I’m thankful for my time here so far in Las Tolas.  I figured I was coming to make a difference in a community that is poor, but I’m finding that it is rich with lessons that I will take away with for a lifetime.

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9 responses to “The Cloud Forest

  1. Hunny, it's so great hearing from you! I love reading about your adventures! I'm so proud of you and miss you like crazy! By the way, I'm glad you're getting comfortable with kids, because I want at least 4! Love you!

  2. Dear Steffy! I'm so touched and so proud of your story. What an adventure you've been experiencing over there! So grateful that God gave you an opportunity to go out there and see and feel the different culture. Amazing views of the Andes. Can't wait to hear some more. Good practice with little children :)

  3. Wow. What an adventure. Also, what an attitude! Your blog entries are so very well done. I look forward to each chapter.
    If more members of our younger generation emulated you and Jason the world would be a much better place. Your ideals and commitment are inspiring.
    Having ridden a motorcycle through the cloud forests of the Sierra Madre in Guatemala, I can attest to the beauty and otherworldliness you describe. The poverty and simplicity of life in the rural communities in Latin America is painful to see but the quality of life is often better than I see in our local neighborhoods in the US.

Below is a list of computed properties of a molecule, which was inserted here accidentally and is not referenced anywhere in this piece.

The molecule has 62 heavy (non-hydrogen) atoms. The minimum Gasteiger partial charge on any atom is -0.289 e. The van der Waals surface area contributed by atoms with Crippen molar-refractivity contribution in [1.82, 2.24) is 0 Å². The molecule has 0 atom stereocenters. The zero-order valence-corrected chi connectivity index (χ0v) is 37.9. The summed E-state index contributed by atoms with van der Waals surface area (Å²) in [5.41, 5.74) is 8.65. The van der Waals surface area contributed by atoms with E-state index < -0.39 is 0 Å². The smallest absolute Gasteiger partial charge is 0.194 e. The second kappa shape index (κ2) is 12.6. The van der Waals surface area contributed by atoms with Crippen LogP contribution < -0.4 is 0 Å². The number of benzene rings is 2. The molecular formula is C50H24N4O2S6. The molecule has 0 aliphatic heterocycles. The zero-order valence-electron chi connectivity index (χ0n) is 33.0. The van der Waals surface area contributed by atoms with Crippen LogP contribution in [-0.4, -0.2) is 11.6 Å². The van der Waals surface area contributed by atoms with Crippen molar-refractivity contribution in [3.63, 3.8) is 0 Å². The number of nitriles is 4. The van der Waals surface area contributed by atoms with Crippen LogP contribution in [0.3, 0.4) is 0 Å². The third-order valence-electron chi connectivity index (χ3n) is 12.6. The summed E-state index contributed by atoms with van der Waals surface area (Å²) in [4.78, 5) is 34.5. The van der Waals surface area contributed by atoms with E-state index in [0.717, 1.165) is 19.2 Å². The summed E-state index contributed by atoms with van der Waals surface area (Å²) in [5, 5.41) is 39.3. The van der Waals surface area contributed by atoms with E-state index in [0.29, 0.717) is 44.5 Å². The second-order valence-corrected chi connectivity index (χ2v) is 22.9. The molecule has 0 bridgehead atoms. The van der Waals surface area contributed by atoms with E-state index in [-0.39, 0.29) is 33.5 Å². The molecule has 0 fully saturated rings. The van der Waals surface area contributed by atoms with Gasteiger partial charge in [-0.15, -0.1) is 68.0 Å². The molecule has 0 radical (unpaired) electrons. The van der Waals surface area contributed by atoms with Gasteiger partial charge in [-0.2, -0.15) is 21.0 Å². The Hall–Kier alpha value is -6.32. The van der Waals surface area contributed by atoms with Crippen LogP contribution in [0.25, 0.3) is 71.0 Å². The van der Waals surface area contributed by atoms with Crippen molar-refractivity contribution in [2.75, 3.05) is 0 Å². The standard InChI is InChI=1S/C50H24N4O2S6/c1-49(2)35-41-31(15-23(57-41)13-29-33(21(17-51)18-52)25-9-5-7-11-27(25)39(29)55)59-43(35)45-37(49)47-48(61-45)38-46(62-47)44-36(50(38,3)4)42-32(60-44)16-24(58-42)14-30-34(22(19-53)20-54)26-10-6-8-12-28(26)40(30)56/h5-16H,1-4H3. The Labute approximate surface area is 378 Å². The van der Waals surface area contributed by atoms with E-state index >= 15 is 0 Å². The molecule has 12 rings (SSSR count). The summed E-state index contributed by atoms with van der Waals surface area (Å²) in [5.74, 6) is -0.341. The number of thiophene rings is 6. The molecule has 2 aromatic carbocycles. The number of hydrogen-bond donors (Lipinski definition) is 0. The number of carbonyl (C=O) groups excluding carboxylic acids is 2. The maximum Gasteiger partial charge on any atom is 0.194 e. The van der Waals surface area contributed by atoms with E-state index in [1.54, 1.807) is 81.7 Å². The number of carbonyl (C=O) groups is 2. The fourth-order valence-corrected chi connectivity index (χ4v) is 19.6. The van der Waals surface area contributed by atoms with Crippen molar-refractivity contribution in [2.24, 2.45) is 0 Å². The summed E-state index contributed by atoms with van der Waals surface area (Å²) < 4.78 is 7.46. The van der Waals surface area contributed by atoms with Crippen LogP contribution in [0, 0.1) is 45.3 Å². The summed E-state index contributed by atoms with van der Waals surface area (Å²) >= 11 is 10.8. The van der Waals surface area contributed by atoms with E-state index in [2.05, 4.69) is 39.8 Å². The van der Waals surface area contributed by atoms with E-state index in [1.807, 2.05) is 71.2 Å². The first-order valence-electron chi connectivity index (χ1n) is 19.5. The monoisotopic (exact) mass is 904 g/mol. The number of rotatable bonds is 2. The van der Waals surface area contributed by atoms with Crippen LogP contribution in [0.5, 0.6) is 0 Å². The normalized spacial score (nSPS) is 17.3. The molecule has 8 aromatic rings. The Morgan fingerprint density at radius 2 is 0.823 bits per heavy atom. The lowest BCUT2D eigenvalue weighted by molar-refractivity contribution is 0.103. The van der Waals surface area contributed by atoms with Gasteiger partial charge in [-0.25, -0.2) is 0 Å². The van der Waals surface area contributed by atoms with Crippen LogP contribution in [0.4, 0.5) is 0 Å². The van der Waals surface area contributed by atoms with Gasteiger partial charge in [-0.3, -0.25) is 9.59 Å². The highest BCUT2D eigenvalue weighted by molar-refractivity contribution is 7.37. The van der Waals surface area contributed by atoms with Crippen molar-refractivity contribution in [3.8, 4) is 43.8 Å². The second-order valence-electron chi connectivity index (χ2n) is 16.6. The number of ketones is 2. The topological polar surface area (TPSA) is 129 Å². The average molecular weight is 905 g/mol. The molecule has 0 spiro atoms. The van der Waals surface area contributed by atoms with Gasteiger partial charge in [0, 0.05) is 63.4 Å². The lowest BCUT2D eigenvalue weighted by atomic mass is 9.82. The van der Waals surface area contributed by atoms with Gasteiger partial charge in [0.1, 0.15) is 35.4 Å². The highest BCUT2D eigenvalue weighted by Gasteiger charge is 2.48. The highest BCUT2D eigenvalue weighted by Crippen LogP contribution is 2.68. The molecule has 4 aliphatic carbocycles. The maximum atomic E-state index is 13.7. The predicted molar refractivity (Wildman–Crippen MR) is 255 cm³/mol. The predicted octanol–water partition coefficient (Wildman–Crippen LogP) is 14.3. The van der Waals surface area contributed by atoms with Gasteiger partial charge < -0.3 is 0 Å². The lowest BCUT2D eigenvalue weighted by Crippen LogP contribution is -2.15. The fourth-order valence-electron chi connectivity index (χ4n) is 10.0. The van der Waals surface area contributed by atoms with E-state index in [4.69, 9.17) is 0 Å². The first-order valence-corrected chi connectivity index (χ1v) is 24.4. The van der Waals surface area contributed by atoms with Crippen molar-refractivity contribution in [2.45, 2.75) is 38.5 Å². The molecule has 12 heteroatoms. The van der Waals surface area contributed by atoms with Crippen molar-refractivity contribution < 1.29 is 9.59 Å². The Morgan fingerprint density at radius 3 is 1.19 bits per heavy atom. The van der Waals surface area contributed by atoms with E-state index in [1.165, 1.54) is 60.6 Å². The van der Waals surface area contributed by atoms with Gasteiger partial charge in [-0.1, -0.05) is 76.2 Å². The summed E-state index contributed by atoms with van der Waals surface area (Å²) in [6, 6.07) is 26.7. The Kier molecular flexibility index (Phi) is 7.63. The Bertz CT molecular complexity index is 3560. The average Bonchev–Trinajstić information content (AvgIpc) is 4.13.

Have you gotten used to the toilet paper disposal yet?
    Bill Carey

  4. Thanks for the encouragement, Bill!

    Yes, the toilet paper thing took awhile for me to get used to… I've also finally gotten in the habit of bringing toilet paper with me everywhere I go, (a must). It's going to be weird flushing papeles again when I return to the States!

    Great hearing from you; what's happening down in Florida? :)

  5. Not much going on in southwest Florida. I think I'm relaxing too much. Other than an occasional kayak trip, I'm much too sedentary.
    I really enjoy your writing and the way you sprinkle Spanish words and phrases into your narratives. The accompanying pictures are great. Nice work.
    What type of food do you have in Ecuador? What are the national dishes? I expect they have their own breweries.

  6. Pingback: How to Pray | See Mox Run·